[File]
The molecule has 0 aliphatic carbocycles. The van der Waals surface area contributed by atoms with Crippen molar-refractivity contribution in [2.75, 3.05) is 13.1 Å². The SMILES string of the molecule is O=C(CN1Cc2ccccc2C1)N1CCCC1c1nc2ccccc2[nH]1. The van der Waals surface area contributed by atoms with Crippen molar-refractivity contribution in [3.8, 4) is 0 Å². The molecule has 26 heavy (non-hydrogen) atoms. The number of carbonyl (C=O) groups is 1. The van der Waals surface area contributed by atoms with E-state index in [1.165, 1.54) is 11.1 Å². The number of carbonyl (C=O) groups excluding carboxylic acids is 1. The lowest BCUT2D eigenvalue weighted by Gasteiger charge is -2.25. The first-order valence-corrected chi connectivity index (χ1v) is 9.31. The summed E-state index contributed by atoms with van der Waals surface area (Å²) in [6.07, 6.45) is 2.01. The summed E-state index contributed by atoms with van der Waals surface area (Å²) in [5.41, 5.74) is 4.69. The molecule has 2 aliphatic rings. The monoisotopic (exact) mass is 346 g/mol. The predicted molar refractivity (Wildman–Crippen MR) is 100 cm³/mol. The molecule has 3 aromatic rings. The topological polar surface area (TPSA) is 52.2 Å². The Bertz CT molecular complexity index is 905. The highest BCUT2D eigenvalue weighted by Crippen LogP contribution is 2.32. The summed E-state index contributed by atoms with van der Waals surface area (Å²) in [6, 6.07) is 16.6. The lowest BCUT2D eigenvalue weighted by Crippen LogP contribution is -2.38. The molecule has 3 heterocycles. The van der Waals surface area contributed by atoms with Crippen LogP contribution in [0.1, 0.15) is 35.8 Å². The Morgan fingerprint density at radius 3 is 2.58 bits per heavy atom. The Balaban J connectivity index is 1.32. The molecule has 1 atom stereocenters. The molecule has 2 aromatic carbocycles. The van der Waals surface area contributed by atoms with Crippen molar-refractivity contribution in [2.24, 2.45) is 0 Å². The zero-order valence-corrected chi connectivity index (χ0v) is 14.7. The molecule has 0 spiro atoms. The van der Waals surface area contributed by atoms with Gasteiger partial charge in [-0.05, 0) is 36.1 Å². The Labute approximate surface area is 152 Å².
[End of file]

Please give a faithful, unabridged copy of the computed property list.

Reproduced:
The molecule has 0 aliphatic carbocycles. The van der Waals surface area contributed by atoms with Crippen molar-refractivity contribution in [2.75, 3.05) is 13.1 Å². The SMILES string of the molecule is O=C(CN1Cc2ccccc2C1)N1CCCC1c1nc2ccccc2[nH]1. The van der Waals surface area contributed by atoms with Crippen molar-refractivity contribution in [3.8, 4) is 0 Å². The molecule has 26 heavy (non-hydrogen) atoms. The number of carbonyl (C=O) groups is 1. The van der Waals surface area contributed by atoms with E-state index in [1.165, 1.54) is 11.1 Å². The number of carbonyl (C=O) groups excluding carboxylic acids is 1. The lowest BCUT2D eigenvalue weighted by Gasteiger charge is -2.25. The first-order valence-corrected chi connectivity index (χ1v) is 9.31. The summed E-state index contributed by atoms with van der Waals surface area (Å²) in [6.07, 6.45) is 2.01. The summed E-state index contributed by atoms with van der Waals surface area (Å²) in [5.41, 5.74) is 4.69. The molecule has 2 aliphatic rings. The monoisotopic (exact) mass is 346 g/mol. The predicted molar refractivity (Wildman–Crippen MR) is 100 cm³/mol. The molecule has 3 aromatic rings. The topological polar surface area (TPSA) is 52.2 Å². The Bertz CT molecular complexity index is 905. The highest BCUT2D eigenvalue weighted by Crippen LogP contribution is 2.32. The summed E-state index contributed by atoms with van der Waals surface area (Å²) in [6, 6.07) is 16.6. The lowest BCUT2D eigenvalue weighted by Crippen LogP contribution is -2.38. The molecule has 3 heterocycles. The van der Waals surface area contributed by atoms with Crippen LogP contribution in [0.1, 0.15) is 35.8 Å². The Morgan fingerprint density at radius 3 is 2.58 bits per heavy atom. The Balaban J connectivity index is 1.32. The molecule has 1 atom stereocenters. The molecule has 2 aromatic carbocycles. The van der Waals surface area contributed by atoms with Crippen molar-refractivity contribution in [2.24, 2.45) is 0 Å². The zero-order valence-corrected chi connectivity index (χ0v) is 14.7. The molecule has 0 spiro atoms. The van der Waals surface area contributed by atoms with Gasteiger partial charge in [-0.05, 0) is 36.1 Å². The Labute approximate surface area is 152 Å².